CHARLESTON, W.Va. -- The boom in drilling for natural gas in the Marcellus Shale and other similar formations will likely suppress the development of alternative energies that are urgently needed to combat global warming, according to a new study by researchers at the Massachusetts Institute for Technology.
Researchers highlighted some positive aspects of the boom in drilling for "shale-gas" reserves, such as help in lowering gas prices and stimulating the economy.
But they warned that a switch from coal to natural gas alone isn't nearly enough to reduce greenhouse gas emissions to the levels scientists believe are needed to curb the worst impacts of global warming.
"People speak of gas as a bridge to the future, but there had better be something at the other end of the bridge," said Henry Jacoby, an engineer and economist and lead author of the paper, which was published in the inaugural issue of a new journal, "Economics of Energy and Environmental Policy."
In West Virginia and some surrounding states, business and political leaders are pushing hard to encourage continued growth in natural gas drilling in the Marcellus Shale formation. The drive is heating up, as states race each other to offer economic incentives to lure a natural gas "cracker" plant to one of their communities.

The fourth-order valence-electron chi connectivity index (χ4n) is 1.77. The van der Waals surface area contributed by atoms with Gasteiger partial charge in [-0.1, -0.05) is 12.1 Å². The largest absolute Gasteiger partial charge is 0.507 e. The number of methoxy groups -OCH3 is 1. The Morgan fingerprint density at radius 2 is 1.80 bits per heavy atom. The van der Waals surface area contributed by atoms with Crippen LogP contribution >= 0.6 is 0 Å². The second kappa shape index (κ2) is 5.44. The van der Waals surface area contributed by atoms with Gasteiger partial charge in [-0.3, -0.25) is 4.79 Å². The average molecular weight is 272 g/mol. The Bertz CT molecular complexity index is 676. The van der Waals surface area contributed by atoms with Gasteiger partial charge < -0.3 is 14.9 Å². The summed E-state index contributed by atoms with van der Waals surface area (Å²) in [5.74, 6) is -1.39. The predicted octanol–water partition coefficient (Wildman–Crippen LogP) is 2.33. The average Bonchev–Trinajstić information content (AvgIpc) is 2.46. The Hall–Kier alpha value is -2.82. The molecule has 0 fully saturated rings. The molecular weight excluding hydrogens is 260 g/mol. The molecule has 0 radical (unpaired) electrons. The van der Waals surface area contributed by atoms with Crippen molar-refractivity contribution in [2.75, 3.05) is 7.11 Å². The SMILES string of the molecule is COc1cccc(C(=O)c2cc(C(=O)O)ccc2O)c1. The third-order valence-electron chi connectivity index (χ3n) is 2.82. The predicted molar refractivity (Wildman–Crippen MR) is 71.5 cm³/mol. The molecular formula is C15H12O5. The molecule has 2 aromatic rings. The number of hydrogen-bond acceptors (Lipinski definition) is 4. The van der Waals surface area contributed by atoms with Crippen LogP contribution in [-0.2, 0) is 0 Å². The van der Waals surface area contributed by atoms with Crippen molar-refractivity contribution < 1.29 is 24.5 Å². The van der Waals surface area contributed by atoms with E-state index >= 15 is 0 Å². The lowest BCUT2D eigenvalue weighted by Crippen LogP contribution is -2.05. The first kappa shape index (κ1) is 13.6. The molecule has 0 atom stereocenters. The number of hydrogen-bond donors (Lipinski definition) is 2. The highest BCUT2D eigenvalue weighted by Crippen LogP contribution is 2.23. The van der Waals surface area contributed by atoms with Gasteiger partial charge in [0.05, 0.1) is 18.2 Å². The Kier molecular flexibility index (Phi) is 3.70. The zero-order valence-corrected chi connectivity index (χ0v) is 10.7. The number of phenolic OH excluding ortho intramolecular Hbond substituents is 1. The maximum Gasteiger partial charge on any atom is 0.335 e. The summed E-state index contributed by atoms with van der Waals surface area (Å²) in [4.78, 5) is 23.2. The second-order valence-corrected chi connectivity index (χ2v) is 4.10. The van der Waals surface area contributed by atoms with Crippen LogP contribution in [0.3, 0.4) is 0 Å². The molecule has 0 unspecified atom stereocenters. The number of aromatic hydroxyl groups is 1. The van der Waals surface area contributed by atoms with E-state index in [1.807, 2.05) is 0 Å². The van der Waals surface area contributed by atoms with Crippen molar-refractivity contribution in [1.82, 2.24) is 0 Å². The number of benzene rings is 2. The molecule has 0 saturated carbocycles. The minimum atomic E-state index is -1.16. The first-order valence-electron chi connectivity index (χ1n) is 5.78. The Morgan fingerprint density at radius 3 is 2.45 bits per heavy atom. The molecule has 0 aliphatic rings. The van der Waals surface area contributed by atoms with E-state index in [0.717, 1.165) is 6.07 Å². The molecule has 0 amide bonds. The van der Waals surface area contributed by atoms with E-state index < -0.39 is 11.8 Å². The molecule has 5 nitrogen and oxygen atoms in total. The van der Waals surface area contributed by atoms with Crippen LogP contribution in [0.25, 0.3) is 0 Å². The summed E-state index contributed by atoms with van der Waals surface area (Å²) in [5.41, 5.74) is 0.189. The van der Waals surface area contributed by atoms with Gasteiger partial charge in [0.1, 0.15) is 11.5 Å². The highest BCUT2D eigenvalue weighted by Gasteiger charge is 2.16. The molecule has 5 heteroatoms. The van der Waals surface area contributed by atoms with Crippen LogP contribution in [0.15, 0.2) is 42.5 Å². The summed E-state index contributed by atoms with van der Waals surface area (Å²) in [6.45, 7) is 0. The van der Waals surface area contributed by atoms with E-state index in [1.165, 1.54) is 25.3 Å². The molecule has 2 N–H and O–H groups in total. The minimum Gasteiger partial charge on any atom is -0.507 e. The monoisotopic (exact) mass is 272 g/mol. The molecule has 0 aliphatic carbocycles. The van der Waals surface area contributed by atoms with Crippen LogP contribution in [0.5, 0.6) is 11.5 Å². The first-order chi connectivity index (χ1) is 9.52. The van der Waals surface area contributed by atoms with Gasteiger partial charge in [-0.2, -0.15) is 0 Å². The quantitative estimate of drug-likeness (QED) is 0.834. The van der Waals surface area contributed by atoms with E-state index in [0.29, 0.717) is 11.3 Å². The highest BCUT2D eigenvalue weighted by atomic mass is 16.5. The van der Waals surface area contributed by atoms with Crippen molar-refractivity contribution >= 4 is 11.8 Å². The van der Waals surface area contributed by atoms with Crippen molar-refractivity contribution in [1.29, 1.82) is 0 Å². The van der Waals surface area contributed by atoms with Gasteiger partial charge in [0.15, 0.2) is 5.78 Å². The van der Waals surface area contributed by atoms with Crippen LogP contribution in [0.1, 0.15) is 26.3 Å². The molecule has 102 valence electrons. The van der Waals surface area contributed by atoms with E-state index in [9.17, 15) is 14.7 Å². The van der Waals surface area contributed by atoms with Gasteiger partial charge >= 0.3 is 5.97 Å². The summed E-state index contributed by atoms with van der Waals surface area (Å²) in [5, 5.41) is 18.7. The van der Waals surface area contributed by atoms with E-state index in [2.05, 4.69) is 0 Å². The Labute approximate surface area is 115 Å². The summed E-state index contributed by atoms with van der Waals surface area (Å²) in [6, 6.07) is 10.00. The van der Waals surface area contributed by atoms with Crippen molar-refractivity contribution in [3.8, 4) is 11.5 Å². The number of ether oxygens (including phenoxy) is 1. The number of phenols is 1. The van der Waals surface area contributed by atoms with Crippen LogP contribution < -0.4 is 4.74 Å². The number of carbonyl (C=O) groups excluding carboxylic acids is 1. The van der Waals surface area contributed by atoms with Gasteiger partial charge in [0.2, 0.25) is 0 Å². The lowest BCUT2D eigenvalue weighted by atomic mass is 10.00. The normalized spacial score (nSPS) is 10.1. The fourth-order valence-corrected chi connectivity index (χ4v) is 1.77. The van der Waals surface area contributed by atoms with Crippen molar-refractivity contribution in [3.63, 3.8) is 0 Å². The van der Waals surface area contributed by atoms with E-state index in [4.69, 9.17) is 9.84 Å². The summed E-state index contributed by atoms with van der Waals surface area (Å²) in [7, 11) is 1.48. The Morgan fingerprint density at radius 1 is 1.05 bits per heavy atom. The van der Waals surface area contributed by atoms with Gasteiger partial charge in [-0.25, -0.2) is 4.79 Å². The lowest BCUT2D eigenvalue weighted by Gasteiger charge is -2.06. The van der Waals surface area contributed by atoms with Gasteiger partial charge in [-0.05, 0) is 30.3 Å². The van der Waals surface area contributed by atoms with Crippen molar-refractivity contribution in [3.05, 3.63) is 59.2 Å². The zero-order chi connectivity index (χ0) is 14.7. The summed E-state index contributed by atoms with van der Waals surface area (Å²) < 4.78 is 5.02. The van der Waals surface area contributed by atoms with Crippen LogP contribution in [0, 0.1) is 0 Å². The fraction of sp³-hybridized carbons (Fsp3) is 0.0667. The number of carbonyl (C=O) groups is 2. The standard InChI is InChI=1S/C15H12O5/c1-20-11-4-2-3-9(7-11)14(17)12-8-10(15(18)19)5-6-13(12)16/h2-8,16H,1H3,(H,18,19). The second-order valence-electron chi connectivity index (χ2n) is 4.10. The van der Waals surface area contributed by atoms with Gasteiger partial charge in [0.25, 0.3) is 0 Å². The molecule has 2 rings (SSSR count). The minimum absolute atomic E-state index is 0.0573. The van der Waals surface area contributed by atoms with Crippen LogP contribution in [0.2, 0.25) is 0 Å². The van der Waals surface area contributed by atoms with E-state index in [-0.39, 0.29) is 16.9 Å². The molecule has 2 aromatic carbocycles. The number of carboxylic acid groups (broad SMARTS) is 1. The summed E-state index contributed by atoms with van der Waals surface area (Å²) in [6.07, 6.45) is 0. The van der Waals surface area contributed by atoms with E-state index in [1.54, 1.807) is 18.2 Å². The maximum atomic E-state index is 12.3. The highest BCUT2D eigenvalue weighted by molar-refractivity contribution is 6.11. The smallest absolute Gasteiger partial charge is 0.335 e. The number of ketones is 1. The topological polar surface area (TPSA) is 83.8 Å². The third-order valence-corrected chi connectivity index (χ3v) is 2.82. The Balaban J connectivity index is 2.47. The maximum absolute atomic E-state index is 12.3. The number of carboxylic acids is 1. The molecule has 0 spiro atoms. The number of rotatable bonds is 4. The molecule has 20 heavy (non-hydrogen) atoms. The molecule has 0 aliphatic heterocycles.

Industry supporters say little about recent scientific papers that question whether natural gas really provides improvements over coal in terms of greenhouse emissions or concerns that the gas boom diverts resources and attention from developing renewable energy sources.
In their new paper, Jacoby and his co-authors compared what various electricity prices and greenhouse emissions under several energy supply scenarios including -- and not including -- natural gas from shale formations.